Hence, as the principal sponsor and one of the authors of the bill, it is incumbent upon me to take every available platform to shed light on the legislative intent and merit of the Anti-Terrorism Act of 2020, as proposed.
To Governor Presbitero Velasco, Jr., the National President of the League of Provinces of the Philippines (LPP); Gov. Dakila Carlo Cua, National Chairman; Gov. Susan Yap; to all the members of this honorable organization, my colleagues in public service, ladies and gentlemen, good afternoon.
Allow me to express my gratitude for your overwhelming support to the proposed Anti-Terrorism Bill. As mentioned by no less that Department of Interior and Local Government Secretary Eduardo Año during last week’s webinar, 784 local government chiefs already signed the Manifesto in Support to the proposed Anti-Terrorism Bill as of June 17. This alone shows us a clear picture that there is indeed a demand for a stricter and effective counter-terrorism measures on the ground.
The Management Association of the Philippines (MAP) President Francis Lim, National Issues Committee Chair Rizalina Mantaring, respected members of this great association, ladies and gentlemen, good afternoon.
When two great legal minds clash, not symmetrically, nor tangentially, but squarely, as in head-on, what do laymen like me and probably some of you in this virtual gathering, do?
I am referring to your last week’s guest, retired Supreme Court Senior Associate Justice Antonio Carpio on the one hand, and on the other – an equally eminent legal eagle, a former Justice Secretary, and also my colleague in the Senate – Minority Leader Franklin Drilon. Let me explain.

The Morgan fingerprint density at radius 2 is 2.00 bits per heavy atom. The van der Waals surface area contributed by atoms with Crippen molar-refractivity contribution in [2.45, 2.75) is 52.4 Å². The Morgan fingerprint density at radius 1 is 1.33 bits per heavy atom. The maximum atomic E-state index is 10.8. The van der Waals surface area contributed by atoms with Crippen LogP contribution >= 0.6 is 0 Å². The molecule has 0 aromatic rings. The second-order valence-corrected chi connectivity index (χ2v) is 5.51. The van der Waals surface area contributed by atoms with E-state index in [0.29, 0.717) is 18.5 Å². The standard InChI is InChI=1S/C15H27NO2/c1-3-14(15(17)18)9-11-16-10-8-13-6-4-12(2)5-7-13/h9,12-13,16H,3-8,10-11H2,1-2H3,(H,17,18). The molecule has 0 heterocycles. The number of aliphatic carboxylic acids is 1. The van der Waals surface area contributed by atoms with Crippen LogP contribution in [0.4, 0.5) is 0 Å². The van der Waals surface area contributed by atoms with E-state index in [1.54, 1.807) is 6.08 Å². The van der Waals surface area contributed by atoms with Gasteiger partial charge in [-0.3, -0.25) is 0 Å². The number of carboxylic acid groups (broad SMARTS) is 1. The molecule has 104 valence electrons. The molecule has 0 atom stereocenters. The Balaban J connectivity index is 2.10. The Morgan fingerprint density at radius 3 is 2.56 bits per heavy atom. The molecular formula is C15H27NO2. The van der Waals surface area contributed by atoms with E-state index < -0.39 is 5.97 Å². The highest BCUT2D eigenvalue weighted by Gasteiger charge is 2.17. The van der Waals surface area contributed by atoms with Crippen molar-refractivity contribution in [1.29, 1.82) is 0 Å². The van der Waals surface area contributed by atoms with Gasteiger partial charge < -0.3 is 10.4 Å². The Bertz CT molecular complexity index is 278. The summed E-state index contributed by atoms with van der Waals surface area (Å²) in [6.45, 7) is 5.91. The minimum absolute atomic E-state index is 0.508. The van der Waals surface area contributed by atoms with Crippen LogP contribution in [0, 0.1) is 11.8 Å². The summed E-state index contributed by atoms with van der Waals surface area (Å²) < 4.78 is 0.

After reading the transcript of his remarks before the Management Association of the Philippines yesterday, I think he has made up his mind on his interpretation, so in the meantime I will leave it at that.
That said, I am scheduled to speak before the same MAP membership meeting on June 24, and I will have the opportunity to respond point by point to the constitutional issues and concerns that he raised as guest speaker of the same forum.
In a virtual forum, Sen. Lacson answered questions on the Anti-Terrorism Bill: * provisions on terrorist financing
* misconceptions about Anti-Terrorism Council
* safeguards vs wrongful arrest/detention
In an interview on SMNI, Sen. Lacson answered questions on the proposed Anti-Terrorism Act of 2020:
* ATB compliant with the 1987 Constitution [0:17]
* powers of the Anti-Terrorism Council [7:13]
* upholding of human rights [13:48]
* need for a legal backbone vs the threat of terrorism [14:56]
Tatlong maiiksi subali’t klarong pagsasalarawan ang naging tugon ni Senador Panfilo Lacson, sponsor ng Anti-Terrorism Bill sa Senado, sa maling akala na naging dahilan ng pagkabahala ng Integrated Bar of the Philippines sa ilang nilalaman ng naturang panukala.
Ang Anti-Terrorism Bill ay mabilis, mabisa at naaayon sa Saligang Batas, maiksing tugon ni Lacson sa pahayag ng nabanggit na grupo ng mga abogado.
“The Anti-Terrorism Bill speaks clear of our swift, effective, and constitutional policy against these acts of terror and against no one else but its perpetrators,” ayon kay Lacson sa kanyang sulat kay IBP President Domingo Egon Q. Cayosa.